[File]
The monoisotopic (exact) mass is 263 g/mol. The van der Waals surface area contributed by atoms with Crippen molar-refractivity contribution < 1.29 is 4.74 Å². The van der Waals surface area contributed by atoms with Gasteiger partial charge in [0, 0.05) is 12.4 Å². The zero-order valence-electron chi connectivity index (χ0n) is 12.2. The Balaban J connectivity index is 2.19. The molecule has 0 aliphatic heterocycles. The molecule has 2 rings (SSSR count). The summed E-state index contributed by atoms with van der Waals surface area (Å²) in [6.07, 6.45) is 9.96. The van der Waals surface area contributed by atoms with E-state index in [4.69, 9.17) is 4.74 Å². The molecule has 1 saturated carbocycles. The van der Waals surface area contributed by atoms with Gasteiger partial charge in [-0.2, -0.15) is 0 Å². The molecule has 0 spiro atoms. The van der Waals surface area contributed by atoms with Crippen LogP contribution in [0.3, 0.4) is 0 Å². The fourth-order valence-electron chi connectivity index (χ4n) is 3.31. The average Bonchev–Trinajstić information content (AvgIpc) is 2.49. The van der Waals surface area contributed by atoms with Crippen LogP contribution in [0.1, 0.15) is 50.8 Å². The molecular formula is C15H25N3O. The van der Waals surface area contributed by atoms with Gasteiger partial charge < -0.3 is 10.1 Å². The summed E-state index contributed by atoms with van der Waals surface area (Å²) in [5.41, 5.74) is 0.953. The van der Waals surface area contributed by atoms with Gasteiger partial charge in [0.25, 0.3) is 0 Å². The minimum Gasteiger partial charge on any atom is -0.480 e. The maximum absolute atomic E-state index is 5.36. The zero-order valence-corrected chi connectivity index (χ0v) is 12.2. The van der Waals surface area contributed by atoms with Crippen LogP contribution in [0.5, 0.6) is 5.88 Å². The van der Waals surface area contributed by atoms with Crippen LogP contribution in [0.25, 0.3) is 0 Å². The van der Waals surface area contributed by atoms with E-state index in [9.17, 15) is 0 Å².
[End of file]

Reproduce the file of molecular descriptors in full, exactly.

The monoisotopic (exact) mass is 263 g/mol. The van der Waals surface area contributed by atoms with Crippen molar-refractivity contribution < 1.29 is 4.74 Å². The van der Waals surface area contributed by atoms with Gasteiger partial charge in [0, 0.05) is 12.4 Å². The zero-order valence-electron chi connectivity index (χ0n) is 12.2. The Balaban J connectivity index is 2.19. The molecule has 0 aliphatic heterocycles. The molecule has 2 rings (SSSR count). The summed E-state index contributed by atoms with van der Waals surface area (Å²) in [6.07, 6.45) is 9.96. The van der Waals surface area contributed by atoms with E-state index in [4.69, 9.17) is 4.74 Å². The molecule has 1 saturated carbocycles. The van der Waals surface area contributed by atoms with Gasteiger partial charge in [-0.2, -0.15) is 0 Å². The molecule has 0 spiro atoms. The van der Waals surface area contributed by atoms with Crippen LogP contribution in [0.3, 0.4) is 0 Å². The fourth-order valence-electron chi connectivity index (χ4n) is 3.31. The average Bonchev–Trinajstić information content (AvgIpc) is 2.49. The van der Waals surface area contributed by atoms with Crippen LogP contribution in [0.1, 0.15) is 50.8 Å². The molecular formula is C15H25N3O. The van der Waals surface area contributed by atoms with Gasteiger partial charge < -0.3 is 10.1 Å². The summed E-state index contributed by atoms with van der Waals surface area (Å²) in [5.41, 5.74) is 0.953. The van der Waals surface area contributed by atoms with Gasteiger partial charge in [0.25, 0.3) is 0 Å². The minimum Gasteiger partial charge on any atom is -0.480 e. The maximum absolute atomic E-state index is 5.36. The zero-order valence-corrected chi connectivity index (χ0v) is 12.2. The van der Waals surface area contributed by atoms with Crippen LogP contribution in [0.5, 0.6) is 5.88 Å². The van der Waals surface area contributed by atoms with Crippen LogP contribution in [0.25, 0.3) is 0 Å². The van der Waals surface area contributed by atoms with E-state index in [9.17, 15) is 0 Å².